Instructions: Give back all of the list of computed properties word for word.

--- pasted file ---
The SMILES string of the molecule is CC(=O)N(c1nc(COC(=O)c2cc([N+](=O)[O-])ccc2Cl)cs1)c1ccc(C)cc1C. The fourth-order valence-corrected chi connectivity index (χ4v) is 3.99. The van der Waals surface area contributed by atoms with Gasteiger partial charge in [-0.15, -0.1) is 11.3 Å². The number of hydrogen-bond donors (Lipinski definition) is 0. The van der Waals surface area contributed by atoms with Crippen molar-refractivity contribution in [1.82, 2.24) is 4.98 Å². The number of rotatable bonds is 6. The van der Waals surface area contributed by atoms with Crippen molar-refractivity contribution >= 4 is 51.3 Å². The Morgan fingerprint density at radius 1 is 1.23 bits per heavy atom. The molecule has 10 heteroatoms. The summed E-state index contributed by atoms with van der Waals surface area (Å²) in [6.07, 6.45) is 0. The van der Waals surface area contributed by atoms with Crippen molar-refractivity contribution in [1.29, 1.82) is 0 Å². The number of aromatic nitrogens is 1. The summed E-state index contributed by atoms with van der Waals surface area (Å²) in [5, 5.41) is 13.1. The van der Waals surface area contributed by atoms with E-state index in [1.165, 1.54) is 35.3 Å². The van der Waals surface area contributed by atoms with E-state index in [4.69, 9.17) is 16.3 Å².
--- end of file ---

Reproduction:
The SMILES string of the molecule is CC(=O)N(c1nc(COC(=O)c2cc([N+](=O)[O-])ccc2Cl)cs1)c1ccc(C)cc1C. The fourth-order valence-corrected chi connectivity index (χ4v) is 3.99. The van der Waals surface area contributed by atoms with Gasteiger partial charge in [-0.15, -0.1) is 11.3 Å². The number of hydrogen-bond donors (Lipinski definition) is 0. The van der Waals surface area contributed by atoms with Crippen molar-refractivity contribution in [1.82, 2.24) is 4.98 Å². The number of rotatable bonds is 6. The van der Waals surface area contributed by atoms with Crippen molar-refractivity contribution >= 4 is 51.3 Å². The Morgan fingerprint density at radius 1 is 1.23 bits per heavy atom. The molecule has 10 heteroatoms. The summed E-state index contributed by atoms with van der Waals surface area (Å²) in [6.07, 6.45) is 0. The van der Waals surface area contributed by atoms with Crippen molar-refractivity contribution in [1.29, 1.82) is 0 Å². The number of aromatic nitrogens is 1. The summed E-state index contributed by atoms with van der Waals surface area (Å²) in [5, 5.41) is 13.1. The van der Waals surface area contributed by atoms with E-state index in [1.165, 1.54) is 35.3 Å². The van der Waals surface area contributed by atoms with E-state index in [4.69, 9.17) is 16.3 Å².